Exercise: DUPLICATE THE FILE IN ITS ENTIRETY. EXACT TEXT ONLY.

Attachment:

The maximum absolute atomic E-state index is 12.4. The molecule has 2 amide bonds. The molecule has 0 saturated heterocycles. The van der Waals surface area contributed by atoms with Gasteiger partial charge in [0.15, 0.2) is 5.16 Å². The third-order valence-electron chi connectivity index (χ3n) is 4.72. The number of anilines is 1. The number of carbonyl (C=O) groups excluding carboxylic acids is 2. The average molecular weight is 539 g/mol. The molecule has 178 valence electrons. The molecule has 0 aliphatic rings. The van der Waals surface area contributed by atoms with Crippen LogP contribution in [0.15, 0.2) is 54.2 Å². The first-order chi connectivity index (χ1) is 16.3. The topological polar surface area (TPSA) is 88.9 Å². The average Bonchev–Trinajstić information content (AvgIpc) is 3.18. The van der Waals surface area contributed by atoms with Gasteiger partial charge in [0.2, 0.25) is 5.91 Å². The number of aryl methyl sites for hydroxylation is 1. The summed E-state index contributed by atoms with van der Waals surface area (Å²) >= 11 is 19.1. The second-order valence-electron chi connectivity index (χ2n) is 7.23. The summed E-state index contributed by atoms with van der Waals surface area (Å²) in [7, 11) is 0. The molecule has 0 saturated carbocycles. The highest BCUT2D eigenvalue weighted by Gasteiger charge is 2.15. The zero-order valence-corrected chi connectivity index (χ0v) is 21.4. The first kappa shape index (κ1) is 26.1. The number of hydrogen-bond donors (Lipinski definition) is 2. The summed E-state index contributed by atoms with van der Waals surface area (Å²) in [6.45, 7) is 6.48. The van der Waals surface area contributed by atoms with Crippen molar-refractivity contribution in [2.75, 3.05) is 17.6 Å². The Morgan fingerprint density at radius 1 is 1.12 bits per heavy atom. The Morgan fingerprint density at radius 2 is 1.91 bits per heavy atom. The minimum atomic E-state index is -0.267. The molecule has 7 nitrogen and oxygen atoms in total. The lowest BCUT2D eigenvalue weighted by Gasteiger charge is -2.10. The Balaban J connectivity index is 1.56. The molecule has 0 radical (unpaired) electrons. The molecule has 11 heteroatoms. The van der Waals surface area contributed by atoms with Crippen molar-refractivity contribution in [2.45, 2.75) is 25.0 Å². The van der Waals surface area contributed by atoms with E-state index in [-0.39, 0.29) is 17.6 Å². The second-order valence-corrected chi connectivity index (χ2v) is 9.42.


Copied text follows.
The maximum absolute atomic E-state index is 12.4. The molecule has 2 amide bonds. The molecule has 0 saturated heterocycles. The van der Waals surface area contributed by atoms with Gasteiger partial charge in [0.15, 0.2) is 5.16 Å². The third-order valence-electron chi connectivity index (χ3n) is 4.72. The number of anilines is 1. The number of carbonyl (C=O) groups excluding carboxylic acids is 2. The average molecular weight is 539 g/mol. The molecule has 178 valence electrons. The molecule has 0 aliphatic rings. The van der Waals surface area contributed by atoms with Crippen LogP contribution in [0.15, 0.2) is 54.2 Å². The first-order chi connectivity index (χ1) is 16.3. The topological polar surface area (TPSA) is 88.9 Å². The average Bonchev–Trinajstić information content (AvgIpc) is 3.18. The van der Waals surface area contributed by atoms with Gasteiger partial charge in [0.2, 0.25) is 5.91 Å². The number of aryl methyl sites for hydroxylation is 1. The summed E-state index contributed by atoms with van der Waals surface area (Å²) >= 11 is 19.1. The second-order valence-electron chi connectivity index (χ2n) is 7.23. The summed E-state index contributed by atoms with van der Waals surface area (Å²) in [7, 11) is 0. The molecule has 0 saturated carbocycles. The highest BCUT2D eigenvalue weighted by Gasteiger charge is 2.15. The zero-order valence-corrected chi connectivity index (χ0v) is 21.4. The first kappa shape index (κ1) is 26.1. The number of hydrogen-bond donors (Lipinski definition) is 2. The summed E-state index contributed by atoms with van der Waals surface area (Å²) in [6.45, 7) is 6.48. The van der Waals surface area contributed by atoms with Crippen molar-refractivity contribution in [2.75, 3.05) is 17.6 Å². The Morgan fingerprint density at radius 1 is 1.12 bits per heavy atom. The Morgan fingerprint density at radius 2 is 1.91 bits per heavy atom. The minimum atomic E-state index is -0.267. The molecule has 7 nitrogen and oxygen atoms in total. The lowest BCUT2D eigenvalue weighted by Gasteiger charge is -2.10. The Balaban J connectivity index is 1.56. The molecule has 0 radical (unpaired) electrons. The molecule has 11 heteroatoms. The van der Waals surface area contributed by atoms with Crippen molar-refractivity contribution in [2.45, 2.75) is 25.0 Å². The van der Waals surface area contributed by atoms with E-state index in [-0.39, 0.29) is 17.6 Å². The second-order valence-corrected chi connectivity index (χ2v) is 9.42.